No matter where you look, it seems like everyone has stress in their life. You stress at home, at work, and even as you drive to work. You might even stress over your marriage, unpaid bills, finances and your health.
Stress itself is quite normal – the stress you feel before a test or interview/event is a type of good stress that gives you a boost of energy to plow through that HUGE test you have, or to help you ACE that interview 🙂
But when you stress for prolonged periods, it’s considered chronic stress – and it can weaken your immune system and be disparaging to your physical and mental health.
How Stress Affects the Immune System
When you experience long term stress, you are weakening your immune system – two ways:
- It creates inflammatory conditions
- Lowers the Immunity of healthy individuals
A weakened immune system opens the doors for a number of health problems – from the common cold to respiratory infections, to more pronounced problems like high blood pressure, heart issues, and even depression.
But exactly how does it affect the immune system?
Chronic continuous stress results in high levels of cortisol circulating int he blood for lengthy periods of time. Long term exposure to cortisol suppresses your inflammation – when in the blood for long periods of time, your body starts to develop a resistance to cortisol and therefore won’t respond to it properly.
The body, in turn, starts to produce substances that promote inflammation — those substances (cytokines) therefore result in inflammatory and autoimmune conditions – your body thinks it’s a threat and then will attack itself in the form of fibromyalgia, lupus, also arthritis, and even health problems that can lead to cancer and heart disease.
Your body needs a protein that is necessary to support your immune system – Lymphocytes are a kill organisms that would cause disease and they also recognize those substances that are potentially harmful so that they can defend your body against them. But when you stress, you find high levels of Cortisol, your lymphocytes are suppressed – risking a weakened immune system.
What can you Do?
You can’t avoid ALL of your stresses, but you can learn how to control your stress effectively. Learn how to deal with stress through better eating habits, exercise, and relationships – not only with people but also with your job.
In some cases you can use essential oils for relaxation and support, too – some of the best oils available include Lavender, Vetiver, Chamomile, Frankincense and Bergamot.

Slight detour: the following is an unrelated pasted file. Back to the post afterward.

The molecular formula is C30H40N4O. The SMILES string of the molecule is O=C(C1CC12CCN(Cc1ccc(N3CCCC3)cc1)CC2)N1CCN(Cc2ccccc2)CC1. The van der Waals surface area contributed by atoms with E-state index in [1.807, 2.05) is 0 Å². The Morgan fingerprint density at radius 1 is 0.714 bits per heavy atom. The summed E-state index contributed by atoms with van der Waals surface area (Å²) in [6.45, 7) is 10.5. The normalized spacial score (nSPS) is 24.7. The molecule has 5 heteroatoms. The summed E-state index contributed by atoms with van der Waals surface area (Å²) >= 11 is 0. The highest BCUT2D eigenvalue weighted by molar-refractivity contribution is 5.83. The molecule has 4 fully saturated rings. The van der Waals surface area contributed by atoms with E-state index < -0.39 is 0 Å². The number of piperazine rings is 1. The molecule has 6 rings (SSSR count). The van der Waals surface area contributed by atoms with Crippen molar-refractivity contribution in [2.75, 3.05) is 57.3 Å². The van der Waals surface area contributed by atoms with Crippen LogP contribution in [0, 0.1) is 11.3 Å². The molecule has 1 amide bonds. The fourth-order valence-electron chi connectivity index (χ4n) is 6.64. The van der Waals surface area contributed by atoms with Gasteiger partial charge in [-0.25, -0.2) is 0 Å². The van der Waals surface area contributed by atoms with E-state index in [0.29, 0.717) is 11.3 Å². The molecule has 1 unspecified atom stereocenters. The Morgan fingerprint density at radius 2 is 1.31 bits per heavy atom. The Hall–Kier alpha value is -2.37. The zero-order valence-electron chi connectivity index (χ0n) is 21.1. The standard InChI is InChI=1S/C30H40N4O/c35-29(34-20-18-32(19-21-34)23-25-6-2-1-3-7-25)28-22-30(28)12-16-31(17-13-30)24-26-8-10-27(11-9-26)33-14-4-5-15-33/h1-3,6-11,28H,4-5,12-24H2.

To better manage your stress, try to first identify what things in your life might be the root of your stress/worry ~ once you identify those problems, try to work on ways you can improve.
Getting more sleep and better sleep
Cutting back on electronic devices a few hours before bed, and turn the phone & devices OFF at night can have some profound effects. Combined with reducing sugar, and eliminating caffeine altogether, it may help you score a better & more comfortable rest.
A healthy diet is important too – whole, organic foods (avoiding processed and avoiding sugar)
When your body consumes sugar, your body takes a roller coaster ride. On the way down, you can feel anxious – when your sugar level crashes, your body responds through stress: stress hormones tell the liver to make MORE blood sugar to keep you alive and awake.
On the positive: you DO stay awake – for a short period of time. The bad part? You suffer from a form of anxiety.
Control the amount of sugar, and therefore help alleviate that stressful feeling of anxiety from overindulging in sugary items.
Avoid caffeine and smoking
Caffeine is a stimulant – it initiates a stress response immediately between you and your nervous system. But going off it altogether is going to give you withdrawal symptoms too. Try to get rid of caffeine in all forms – which includes Coffee, Iced Tea, regular tea Tea.
Exercise regularly – 3-4 times a week if not more
If you exercise regularly you tend to feel better. That’s something that typically proves true for everyone.
According to the ADAA, Exercise and other physical activity produce endorphins—chemicals in the brain that act as natural painkillers—and also improve the ability to sleep, which in turn reduces stress.
Lastly, learn how to establish a support system – it’ll provide comfort for you when you need them the most.